Conclusion

          Available data are inconclusive regarding why patients of African ancestry display the typical response to antihypertensive drugs. In lieu of biochemical or pharmacogenomic parameters, self-defined African ancestry seems the best available predictor of individual responses to antihypertensive drugs.

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          Most cited references 122

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          Hypertension in sub-Saharan African populations.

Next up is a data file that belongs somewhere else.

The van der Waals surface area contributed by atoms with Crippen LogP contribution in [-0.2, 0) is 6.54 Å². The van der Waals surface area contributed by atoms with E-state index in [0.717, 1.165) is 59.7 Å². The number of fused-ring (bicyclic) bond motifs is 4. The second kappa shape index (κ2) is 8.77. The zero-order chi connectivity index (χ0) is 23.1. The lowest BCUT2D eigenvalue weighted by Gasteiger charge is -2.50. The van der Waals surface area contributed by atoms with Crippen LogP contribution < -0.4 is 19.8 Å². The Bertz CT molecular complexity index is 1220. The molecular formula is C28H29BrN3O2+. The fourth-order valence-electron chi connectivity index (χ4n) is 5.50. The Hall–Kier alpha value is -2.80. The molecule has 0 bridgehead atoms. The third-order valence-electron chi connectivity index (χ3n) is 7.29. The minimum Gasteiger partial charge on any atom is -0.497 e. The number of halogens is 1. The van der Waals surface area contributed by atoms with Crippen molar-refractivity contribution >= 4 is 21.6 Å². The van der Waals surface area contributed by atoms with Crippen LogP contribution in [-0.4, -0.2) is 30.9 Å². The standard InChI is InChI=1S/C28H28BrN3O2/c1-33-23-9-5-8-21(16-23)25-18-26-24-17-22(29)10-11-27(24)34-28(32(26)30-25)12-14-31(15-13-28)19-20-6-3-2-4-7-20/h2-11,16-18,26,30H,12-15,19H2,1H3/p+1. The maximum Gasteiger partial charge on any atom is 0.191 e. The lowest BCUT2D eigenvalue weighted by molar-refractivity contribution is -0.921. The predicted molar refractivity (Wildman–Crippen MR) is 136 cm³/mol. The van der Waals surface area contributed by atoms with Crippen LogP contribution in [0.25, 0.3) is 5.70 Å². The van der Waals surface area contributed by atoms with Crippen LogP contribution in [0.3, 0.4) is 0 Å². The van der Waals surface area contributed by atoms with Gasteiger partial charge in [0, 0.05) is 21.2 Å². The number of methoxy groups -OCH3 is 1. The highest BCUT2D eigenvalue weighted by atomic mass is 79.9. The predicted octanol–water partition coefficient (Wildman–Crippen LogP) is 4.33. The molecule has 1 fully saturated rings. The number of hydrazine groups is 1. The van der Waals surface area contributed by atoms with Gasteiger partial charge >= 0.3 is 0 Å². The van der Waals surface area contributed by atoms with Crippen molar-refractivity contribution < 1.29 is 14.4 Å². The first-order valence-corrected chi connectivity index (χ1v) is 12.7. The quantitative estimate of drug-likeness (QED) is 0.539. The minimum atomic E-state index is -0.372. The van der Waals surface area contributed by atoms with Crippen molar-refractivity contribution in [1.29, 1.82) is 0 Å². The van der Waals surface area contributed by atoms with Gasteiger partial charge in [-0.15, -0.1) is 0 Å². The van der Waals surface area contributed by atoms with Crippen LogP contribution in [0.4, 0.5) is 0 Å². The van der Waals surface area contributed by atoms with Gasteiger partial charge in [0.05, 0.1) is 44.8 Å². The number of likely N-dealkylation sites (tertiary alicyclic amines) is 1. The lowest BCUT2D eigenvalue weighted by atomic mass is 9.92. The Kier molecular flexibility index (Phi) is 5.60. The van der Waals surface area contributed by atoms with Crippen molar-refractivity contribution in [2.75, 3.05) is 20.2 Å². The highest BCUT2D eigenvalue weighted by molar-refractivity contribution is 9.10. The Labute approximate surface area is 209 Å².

Hypertension in sub-Saharan Africa is a widespread problem of immense economic importance because of its high prevalence in urban areas, its frequent underdiagnosis, and the severity of its complications. We searched PubMed and relevant journals for words in the title of this article. Among the major problems in making headway toward better detection and treatment are the limited resources of many African countries. Relatively recent environmental changes seem to be adverse. Mass migration from rural to periurban and urban areas probably accounts, at least in part, for the high incidence of hypertension in urban black Africans. In the remaining semirural areas, inroads in lifestyle changes associated with "civilization" may explain the apparently rising prevalence of hypertension. Overall, significant segments of the African population are still afflicted by severe poverty, famine, and civil strife, making the overall prevalence of hypertension difficult to determine. Black South Africans have a stroke rate twice as high as that of whites. Two lifestyle changes that are feasible and should help to stem the epidemic of hypertension in Africa are a decreased salt intake and decreased obesity, especially in women. Overall, differences from whites in etiology and therapeutic responses in sub-Saharan African populations are graded and overlapping rather than absolute. Further studies are needed on black Africans, who may (or may not) be genetically and environmentally different from black Americans and from each other in different parts of this vast continent.